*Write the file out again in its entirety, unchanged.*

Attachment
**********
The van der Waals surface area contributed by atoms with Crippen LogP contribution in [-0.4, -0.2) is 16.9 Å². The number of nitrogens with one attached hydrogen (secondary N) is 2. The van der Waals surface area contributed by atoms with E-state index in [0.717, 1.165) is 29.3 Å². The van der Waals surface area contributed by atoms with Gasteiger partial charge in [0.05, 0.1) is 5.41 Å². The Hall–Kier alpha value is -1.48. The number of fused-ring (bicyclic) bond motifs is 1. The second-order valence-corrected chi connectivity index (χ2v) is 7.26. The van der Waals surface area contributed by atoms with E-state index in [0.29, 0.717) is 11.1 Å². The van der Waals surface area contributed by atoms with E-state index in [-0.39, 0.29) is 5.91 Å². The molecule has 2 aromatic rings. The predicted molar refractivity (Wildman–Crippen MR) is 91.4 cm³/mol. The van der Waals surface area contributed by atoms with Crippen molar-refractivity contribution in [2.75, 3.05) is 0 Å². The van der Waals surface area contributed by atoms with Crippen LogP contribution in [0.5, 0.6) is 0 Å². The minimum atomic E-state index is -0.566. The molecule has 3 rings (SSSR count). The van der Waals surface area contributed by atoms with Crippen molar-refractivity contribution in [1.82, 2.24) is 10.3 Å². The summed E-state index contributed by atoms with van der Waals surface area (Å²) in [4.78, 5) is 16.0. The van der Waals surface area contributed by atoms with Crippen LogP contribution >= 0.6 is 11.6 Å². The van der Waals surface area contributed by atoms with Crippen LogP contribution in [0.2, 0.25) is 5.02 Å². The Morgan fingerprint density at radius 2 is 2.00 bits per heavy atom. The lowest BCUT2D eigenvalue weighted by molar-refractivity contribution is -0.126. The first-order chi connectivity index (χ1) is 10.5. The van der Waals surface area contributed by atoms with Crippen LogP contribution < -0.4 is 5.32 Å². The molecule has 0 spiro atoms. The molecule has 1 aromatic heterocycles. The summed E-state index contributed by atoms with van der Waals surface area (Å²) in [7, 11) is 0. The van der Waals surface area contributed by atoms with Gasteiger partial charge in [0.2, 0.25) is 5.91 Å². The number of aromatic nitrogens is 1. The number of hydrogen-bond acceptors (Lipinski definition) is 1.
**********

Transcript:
The van der Waals surface area contributed by atoms with Crippen LogP contribution in [-0.4, -0.2) is 16.9 Å². The number of nitrogens with one attached hydrogen (secondary N) is 2. The van der Waals surface area contributed by atoms with E-state index in [0.717, 1.165) is 29.3 Å². The van der Waals surface area contributed by atoms with Gasteiger partial charge in [0.05, 0.1) is 5.41 Å². The Hall–Kier alpha value is -1.48. The number of fused-ring (bicyclic) bond motifs is 1. The second-order valence-corrected chi connectivity index (χ2v) is 7.26. The van der Waals surface area contributed by atoms with E-state index in [0.29, 0.717) is 11.1 Å². The van der Waals surface area contributed by atoms with E-state index in [-0.39, 0.29) is 5.91 Å². The molecule has 2 aromatic rings. The predicted molar refractivity (Wildman–Crippen MR) is 91.4 cm³/mol. The van der Waals surface area contributed by atoms with Crippen molar-refractivity contribution in [2.75, 3.05) is 0 Å². The van der Waals surface area contributed by atoms with Crippen LogP contribution in [0.5, 0.6) is 0 Å². The minimum atomic E-state index is -0.566. The molecule has 3 rings (SSSR count). The van der Waals surface area contributed by atoms with Crippen molar-refractivity contribution in [1.82, 2.24) is 10.3 Å². The summed E-state index contributed by atoms with van der Waals surface area (Å²) in [4.78, 5) is 16.0. The van der Waals surface area contributed by atoms with Crippen LogP contribution >= 0.6 is 11.6 Å². The van der Waals surface area contributed by atoms with Crippen LogP contribution in [0.2, 0.25) is 5.02 Å². The Morgan fingerprint density at radius 2 is 2.00 bits per heavy atom. The lowest BCUT2D eigenvalue weighted by molar-refractivity contribution is -0.126. The first-order chi connectivity index (χ1) is 10.5. The van der Waals surface area contributed by atoms with Crippen LogP contribution < -0.4 is 5.32 Å². The molecule has 0 spiro atoms. The molecule has 1 aromatic heterocycles. The summed E-state index contributed by atoms with van der Waals surface area (Å²) in [7, 11) is 0. The van der Waals surface area contributed by atoms with Gasteiger partial charge in [0.2, 0.25) is 5.91 Å². The number of aromatic nitrogens is 1. The number of hydrogen-bond acceptors (Lipinski definition) is 1.